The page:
Review the Facts
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The following facts provide a snapshot of key information every law enforcement officer should know. For more detailed information regarding each fact, click on the associated links below.
- Fact #1: Walking and bicycling to school has declined sharply. (statistics)
- Fact #2: Motor vehicle speeds are critical to pedestrian and bicycle safety.
- Fact #3: Motorists often do not yield to pedestrians at crosswalks.
- Fact #4: Pedestrian signals are often misunderstood by pedestrians.
- Fact #5: Safe crossing behavior at intersections is a critical skill.
- Fact #6: Bicyclists riding in the roadway must ride in the direction of traffic — it's the law.
- Fact #7: Pedestrians and bicyclists need to be more visible.
- Fact #8: Bicycling on the sidewalk can cause problems.
- Fact #9: Bicycle helmets save lives! (tips for fitting helmets)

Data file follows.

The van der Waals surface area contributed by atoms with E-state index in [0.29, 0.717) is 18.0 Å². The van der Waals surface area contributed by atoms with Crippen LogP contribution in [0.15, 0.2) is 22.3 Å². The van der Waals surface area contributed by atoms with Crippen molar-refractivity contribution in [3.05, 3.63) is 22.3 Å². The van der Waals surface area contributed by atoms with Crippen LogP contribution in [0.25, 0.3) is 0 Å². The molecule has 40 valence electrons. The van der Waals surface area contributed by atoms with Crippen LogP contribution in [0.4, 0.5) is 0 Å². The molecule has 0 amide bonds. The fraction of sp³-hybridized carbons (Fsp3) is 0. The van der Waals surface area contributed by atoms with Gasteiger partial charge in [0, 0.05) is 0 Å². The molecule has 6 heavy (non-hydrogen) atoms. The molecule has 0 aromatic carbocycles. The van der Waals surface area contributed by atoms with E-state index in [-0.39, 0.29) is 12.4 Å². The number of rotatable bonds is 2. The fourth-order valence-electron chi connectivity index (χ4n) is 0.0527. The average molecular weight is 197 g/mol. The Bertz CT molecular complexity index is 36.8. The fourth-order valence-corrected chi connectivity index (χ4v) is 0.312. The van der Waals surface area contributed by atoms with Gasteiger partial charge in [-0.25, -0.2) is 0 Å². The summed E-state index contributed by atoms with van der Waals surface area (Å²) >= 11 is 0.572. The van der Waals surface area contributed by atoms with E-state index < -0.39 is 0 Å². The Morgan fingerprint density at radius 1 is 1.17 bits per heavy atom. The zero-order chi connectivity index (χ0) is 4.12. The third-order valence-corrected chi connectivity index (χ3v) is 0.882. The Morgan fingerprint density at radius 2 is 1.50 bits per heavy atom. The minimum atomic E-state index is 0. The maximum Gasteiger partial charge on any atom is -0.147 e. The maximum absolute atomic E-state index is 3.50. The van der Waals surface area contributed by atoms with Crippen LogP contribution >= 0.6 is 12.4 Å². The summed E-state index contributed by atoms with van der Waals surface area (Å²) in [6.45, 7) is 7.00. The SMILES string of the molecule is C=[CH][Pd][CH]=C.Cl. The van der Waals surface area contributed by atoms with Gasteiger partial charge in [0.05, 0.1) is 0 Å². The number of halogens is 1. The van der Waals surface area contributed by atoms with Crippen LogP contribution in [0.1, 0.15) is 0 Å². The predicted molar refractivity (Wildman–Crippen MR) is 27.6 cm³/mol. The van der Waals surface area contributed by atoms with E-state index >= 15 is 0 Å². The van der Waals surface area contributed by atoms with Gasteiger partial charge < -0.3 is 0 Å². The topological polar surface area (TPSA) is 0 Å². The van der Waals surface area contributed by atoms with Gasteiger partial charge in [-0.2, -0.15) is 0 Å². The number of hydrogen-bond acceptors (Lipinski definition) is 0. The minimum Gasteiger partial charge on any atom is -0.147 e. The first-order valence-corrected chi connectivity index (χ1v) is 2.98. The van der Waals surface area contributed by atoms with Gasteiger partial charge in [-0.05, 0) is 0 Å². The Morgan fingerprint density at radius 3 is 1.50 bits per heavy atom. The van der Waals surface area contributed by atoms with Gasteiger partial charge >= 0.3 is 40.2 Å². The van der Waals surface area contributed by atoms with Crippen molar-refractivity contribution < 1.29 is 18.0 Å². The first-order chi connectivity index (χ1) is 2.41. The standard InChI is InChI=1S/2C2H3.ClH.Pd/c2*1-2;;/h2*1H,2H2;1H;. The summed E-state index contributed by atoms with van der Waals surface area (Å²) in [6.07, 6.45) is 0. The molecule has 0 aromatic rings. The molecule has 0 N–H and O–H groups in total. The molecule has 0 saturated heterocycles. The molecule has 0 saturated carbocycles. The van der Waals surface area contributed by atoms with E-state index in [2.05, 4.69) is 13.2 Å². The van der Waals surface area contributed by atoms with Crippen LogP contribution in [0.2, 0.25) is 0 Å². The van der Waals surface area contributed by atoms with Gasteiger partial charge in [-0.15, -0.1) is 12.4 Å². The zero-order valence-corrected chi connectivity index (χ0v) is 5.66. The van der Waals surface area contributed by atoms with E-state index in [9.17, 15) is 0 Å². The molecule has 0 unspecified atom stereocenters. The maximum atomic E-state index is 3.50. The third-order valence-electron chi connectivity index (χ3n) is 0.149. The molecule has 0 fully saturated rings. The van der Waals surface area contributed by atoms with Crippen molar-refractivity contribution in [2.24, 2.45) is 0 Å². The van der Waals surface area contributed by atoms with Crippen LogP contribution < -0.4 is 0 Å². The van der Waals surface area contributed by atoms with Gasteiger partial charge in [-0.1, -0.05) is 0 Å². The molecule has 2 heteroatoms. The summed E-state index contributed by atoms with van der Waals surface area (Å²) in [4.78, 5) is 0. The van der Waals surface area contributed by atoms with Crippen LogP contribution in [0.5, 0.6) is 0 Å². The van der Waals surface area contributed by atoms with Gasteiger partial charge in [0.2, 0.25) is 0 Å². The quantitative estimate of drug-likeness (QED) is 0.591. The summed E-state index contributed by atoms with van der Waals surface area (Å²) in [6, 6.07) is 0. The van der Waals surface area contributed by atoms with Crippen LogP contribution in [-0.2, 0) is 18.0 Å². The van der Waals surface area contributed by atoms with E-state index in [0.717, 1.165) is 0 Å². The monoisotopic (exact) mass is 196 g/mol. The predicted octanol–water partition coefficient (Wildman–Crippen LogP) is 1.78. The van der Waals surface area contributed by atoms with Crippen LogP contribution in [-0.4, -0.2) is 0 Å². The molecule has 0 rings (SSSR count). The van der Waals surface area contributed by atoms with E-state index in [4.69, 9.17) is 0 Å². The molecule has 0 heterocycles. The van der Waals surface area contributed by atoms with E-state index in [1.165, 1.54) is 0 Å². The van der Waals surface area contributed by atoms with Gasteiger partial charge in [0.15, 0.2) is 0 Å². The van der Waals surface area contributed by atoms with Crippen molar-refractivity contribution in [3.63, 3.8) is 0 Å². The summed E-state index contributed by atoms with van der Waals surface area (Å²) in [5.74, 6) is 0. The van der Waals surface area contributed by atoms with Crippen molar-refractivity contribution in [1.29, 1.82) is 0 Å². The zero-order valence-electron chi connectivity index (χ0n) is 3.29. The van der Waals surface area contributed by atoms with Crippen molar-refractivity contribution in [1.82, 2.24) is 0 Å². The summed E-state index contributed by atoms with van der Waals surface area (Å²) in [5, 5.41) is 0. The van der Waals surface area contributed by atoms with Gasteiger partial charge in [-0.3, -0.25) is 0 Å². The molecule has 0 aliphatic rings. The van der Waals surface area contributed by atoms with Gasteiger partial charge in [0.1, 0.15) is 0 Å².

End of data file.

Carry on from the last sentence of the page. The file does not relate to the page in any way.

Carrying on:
Fact #1: Walking and biking to school has declined as parents safety concerns have increased.
- In 1969, about half of all students in the U.S. walked or bicycled to school.  Today, fewer than 15 percent of all student trips to/from school are made by walking or bicycling. About 25 percent take a bus, and over half are driven in private automobiles.
- Aside from distance, traffic safety is among the top reasons parents do not feel comfortable allowing their children to walk or bike to school. Fear of crime also plays a role. In a national survey, nearly 12 percent of parents reported that fear of crime was a barrier to walking and bicycling. Concerns include fear of kidnapping, gangs, bullying and other violence.
- A national survey found that nearly 60 percent of parents and children walking to school encountered at least one serious hazard. Commonly cited hazards included lack of sidewalks or crosswalks, wide roads and speeding drivers.
- A national survey of speeding in school zones found that two-thirds of drivers exceeded the posted speed limit during the 30-minute period before and after school.
Fact #2: Speed matters: Crashes at speeds of 30 mph are eight times more likely to kill the pedestrian than crashes at speeds of 20 mph.